I was in college — graduate school — when I met my friend Amy. We were in a creative workshop, and when we both confessed to writing about faith, we shared a moment of recognition that C.S. Lewis describes as the beginning of any true friendship: What, you too? I thought I was the only one!
When our class took an end-of-the-year trip to New York City, Amy and I stayed on an extra day, crashing in the empty apartment of an acquaintance. We walked and talked for hours, covering miles and pouring out our stories. Late that afternoon, we walked into a bookstore just long enough for Amy to pull a small pocket edition of the Old Testament Book of Ruth off the shelf. Later, on the rooftop of our friend’s apartment, the city streets humming below, we passed the book back and forth, alternately reading and listening with almost breathless attention.
When Ruth, a widowed Moabite woman, is joined to the Israelites by proclaiming her undying loyalty to her mother-in-law, Naomi, we were electrified by the power of her ancient promise:
Whither thou goest, I will go. …
Thy God shall be my God.
We were praying together for the first time, though we hardly realized it. In these two women — removed from us by centuries and cultures — we received a vision of a different kind of friendship, a way of walking with one another toward God.
A few weeks later, we both graduated, got married, and moved on. But we continued our friendship through letters. After five years, we really had walked with each other, not just through the trials of daily life but through a tragedy that might have ended our friendship. We had gotten pregnant with our first babies within months of each other, and we had worked ourselves into an ecstatic frenzy over having daughters of the same age. But five months after my daughter’s birth, Amy’s daughter was stillborn.
I doubted I’d have the strength to fulfill the vow I’d made that night in New York, in the words of Ruth and Naomi, to follow Amy wherever she was going. I have failed at friendship before — more times than I care to admit. I have found myself unable and even unwilling to bear another’s burdens.
And yet our friendship survived and still survives our sorrow. The road is often dark and sometimes we lose the trail altogether. But we continue to walk it together, to pour out our stories, doubts and questions, and somehow, by some grace, we feel our way.
We’ve walked far enough together that at this point it seems insufficient to call Amy just a friend. But “soulmate” sounds drippy and romantic, and to say we have a “spiritual friendship” sounds impossibly pious. The former conjures airbrushed lovers gazing deeply into each other’s eyes, and the latter, nuns.
Lewis, in “The Four Loves,” said that true friends do not gaze at each other; “their eyes look ahead.” For him, friendship is not an accident of proximity; it must be “about” something. What distinguishes my friendship with Amy from other relationships in my life is that it’s “about” God. We had hunted for God independently our whole lives — in churches, theology, literature — and before long we realized we experienced God’s presence most profoundly when we came together. We continue to stalk him together.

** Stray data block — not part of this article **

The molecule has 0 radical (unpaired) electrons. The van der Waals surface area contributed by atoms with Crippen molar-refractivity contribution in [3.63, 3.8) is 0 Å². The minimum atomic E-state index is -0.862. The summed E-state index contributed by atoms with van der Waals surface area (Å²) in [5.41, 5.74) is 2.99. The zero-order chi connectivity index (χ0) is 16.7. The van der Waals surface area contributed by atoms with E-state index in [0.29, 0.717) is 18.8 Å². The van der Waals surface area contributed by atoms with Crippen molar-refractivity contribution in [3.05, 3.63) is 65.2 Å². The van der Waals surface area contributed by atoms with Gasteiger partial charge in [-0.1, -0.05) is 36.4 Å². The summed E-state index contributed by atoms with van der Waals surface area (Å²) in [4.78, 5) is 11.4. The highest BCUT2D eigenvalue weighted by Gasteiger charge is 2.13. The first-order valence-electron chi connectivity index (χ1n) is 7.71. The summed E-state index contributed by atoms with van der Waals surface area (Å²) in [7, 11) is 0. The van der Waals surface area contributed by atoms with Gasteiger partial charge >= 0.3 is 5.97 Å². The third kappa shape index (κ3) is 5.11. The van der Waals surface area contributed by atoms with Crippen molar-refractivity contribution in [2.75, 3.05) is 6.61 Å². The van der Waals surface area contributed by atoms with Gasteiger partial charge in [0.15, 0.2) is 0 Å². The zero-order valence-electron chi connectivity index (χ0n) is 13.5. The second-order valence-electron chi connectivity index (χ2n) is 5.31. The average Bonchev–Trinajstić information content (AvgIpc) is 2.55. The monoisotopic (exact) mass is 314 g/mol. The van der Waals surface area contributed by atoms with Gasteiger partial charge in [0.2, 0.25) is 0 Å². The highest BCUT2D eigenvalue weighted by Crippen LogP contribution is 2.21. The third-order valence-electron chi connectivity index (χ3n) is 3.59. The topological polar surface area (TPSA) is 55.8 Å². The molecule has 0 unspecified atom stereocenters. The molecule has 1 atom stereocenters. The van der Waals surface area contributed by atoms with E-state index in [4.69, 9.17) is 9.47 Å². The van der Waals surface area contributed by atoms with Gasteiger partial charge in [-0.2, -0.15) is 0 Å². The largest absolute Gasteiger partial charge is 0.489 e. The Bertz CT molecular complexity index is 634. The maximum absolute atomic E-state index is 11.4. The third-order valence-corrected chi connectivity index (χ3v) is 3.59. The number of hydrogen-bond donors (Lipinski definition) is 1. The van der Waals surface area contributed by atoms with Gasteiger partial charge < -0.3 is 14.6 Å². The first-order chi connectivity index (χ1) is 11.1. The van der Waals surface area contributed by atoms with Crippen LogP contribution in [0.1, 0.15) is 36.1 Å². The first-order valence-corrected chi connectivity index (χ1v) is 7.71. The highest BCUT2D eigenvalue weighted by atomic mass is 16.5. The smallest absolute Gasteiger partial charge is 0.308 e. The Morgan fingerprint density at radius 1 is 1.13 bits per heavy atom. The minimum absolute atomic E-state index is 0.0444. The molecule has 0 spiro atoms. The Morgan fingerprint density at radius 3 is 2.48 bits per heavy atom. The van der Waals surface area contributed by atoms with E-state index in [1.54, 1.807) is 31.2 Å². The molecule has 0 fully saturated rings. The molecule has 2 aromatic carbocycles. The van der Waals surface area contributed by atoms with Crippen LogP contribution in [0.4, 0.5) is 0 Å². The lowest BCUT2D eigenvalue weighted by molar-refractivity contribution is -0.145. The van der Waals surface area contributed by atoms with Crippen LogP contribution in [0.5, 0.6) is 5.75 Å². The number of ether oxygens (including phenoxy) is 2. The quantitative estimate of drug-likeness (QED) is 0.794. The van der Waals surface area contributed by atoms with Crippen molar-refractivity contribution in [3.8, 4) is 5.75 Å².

There are many classic writings on true friendship. Catholics, in particular, have seen its spiritual possibilities. Aelred of Rievaulx, a 12th century monk who wrote the classic Catholic book on the subject, thought that it is most especially through friendship, rather than solitude, that we abide in God and God in us.
But our culture no longer sees friendship in such serious or religious terms. We have largely forgotten that friendship can bring us closer to God. In the 1950s, Lewis was already calling for a “rehabilitation” of the subject which ancients and medievals had so much to say about. He thought that what passed for friendship in his day was merely convenient companionship, not the stuff of eternity. I can’t imagine what he would have thought of the age of Facebook, where “friends” are made and ended with a click.
Lewis was not talking about spiritual friendship in particular, but much of what he said is helpful to those who yearn for such a friend. He imagined that to establish true friendships, we must be removed from our context, not bound by our shared history or our positions in the world.
In that sense, college is the ideal environment, as I found in graduate school. Most of the people you meet are living away from their families for the first time, removed from their past roles of son, daughter, sister, brother. They may be far from home. Few, if any, will be married. Nobody will have settled on a career or vocation. You come together as “naked personalities,” as Lewis describes it, and, maybe for the first time in your life, form friendships based purely on shared interests, not zip code, age, or the alphabetical order of your last name.
Of course, many lifelong friendships have been forged on little more than shared history or zip code, a love of sports or music, or just sharing a beer. Such companionship is a necessary and treasured part of life. But as Lewis said, we “do not disparage silver by pointing out that it isn’t gold.” He would urge us to remember that there is such a thing as gold — the friendship that leads us closer to God.